September 7, 2017 8:17 pm
Updated: September 7, 2017 9:51 pm

The beef question: Wall criticizes A&W for using non-Canadian producers

It appears our Premier has a beef with a national fast food chain. A tweet earlier this week raised some questions -- and today, we hear from both sides. Jules Knox has the details.

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A&W is coming under fire from Premier Brad Wall.

“I have a concern with respect to that particular food chain and its advertising, and here’s why,” Wall said. “They’re promoting their beef and the hormone-free, or hormone-free raised beef, that they’re selling in their restaurant as a healthier substitute to what other restaurants are serving,” he said.

Fast food chains including McDonald’s, Harvey’s and Wendy’s use 100 per cent Canadian beef, which Wall quickly pointed out on Twitter.

“For me, that whole effort, that marketing campaign, it’s not based on science, it’s a gimmick, and it’s meant to scare people,” Wall said.

A&W responded on Twitter that there isn’t enough Canadian beef that matches its standards.

“People can vote with their wallets, and now these days they can also tell everybody what they think online, and that’s what we’re seeing,” Ryder Lee, Saskatchewan Cattlemen’s Association CEO, said.

“[A&W] is saying they’re not able to source it, and I’ve talked to producers who say, ‘well, I produce it that way.’ So maybe there’s that disconnect or maybe their value chain just isn’t getting that pull,” he said.

Susan Senecal, A&W Canada’s president, said consumers increasingly want beef without any artificial growth hormones.

“We’ve had a lot of really positive feedback from our guests,” Senecal said. “I think one of the things that we’ve been able to do that’s been very powerful and very positive is a lot of people don’t expect to be able to get beef raised without any artificial hormones when they come to a quick-service restaurant.”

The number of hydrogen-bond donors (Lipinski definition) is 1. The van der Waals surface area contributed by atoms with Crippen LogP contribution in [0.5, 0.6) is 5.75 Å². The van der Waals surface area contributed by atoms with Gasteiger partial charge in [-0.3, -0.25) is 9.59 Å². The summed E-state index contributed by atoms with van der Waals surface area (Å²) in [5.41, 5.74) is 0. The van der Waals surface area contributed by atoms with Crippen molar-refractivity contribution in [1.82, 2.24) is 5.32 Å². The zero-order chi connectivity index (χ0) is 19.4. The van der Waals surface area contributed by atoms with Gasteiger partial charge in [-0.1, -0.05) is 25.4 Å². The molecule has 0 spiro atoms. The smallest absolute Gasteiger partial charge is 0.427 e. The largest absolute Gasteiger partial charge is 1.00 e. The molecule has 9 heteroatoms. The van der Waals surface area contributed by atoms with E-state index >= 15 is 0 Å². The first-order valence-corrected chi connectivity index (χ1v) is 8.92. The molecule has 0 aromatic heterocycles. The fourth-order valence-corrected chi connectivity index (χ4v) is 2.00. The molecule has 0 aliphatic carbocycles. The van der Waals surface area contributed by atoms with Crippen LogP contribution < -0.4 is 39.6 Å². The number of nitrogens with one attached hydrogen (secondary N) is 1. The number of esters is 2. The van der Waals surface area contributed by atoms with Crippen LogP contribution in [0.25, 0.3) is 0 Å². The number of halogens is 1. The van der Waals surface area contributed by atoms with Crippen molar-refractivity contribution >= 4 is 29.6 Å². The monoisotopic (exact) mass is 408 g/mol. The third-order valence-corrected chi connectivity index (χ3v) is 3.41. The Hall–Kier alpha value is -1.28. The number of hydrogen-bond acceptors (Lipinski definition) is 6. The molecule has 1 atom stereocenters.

Farmers who want to join A&W’s supply should give the company a call, Senecal said.

“We’re always interested in talking to people who want to join our supply,” she said.

Lee said that although some Canadian producers don’t use hormones, they offer value for those who do.

“When you do produce using these tools, you are able to use less water, less feed, produce less manure, so it’s a thing that’s good for the environment,” Lee said. “And it’s carefully monitored by Health Canada.”

He added national standards are already high because Canada exports beef to so many other markets.

“You’re going to get 50,000 times more units of hormones from the bun. You’re going to get 500 times more units of hormone from the French fries that they’re serving at the same time,” Wall said. “They’re just not talking about that.”

Senecal responded that the difference is in how cattle are raised.

“I think that’s sort of what the difference is that we’ve seen, and when you talk to ranchers who have decided not to use any artificial growth hormones in raising their cattle, they’re very passionate about that,” she said.

Saskatchewan produces about of a third of Canada’s beef, Wall said.

“I think we should call out all organizations that are going to do that and say this is a marketing gimmick,” Wall said. “You could use 100 per cent Canadian beef and you will not be providing any more sort of hormones in your food than you already are. Truly.”

“If we’re not vigilant about this sort of pseudo-science marketing that companies are doing, I would ask what’s next, and what other products that we grow are threatened next.”

“I like Papa burgers. I do and I miss them, and I hope they change because I miss them,” Wall said.

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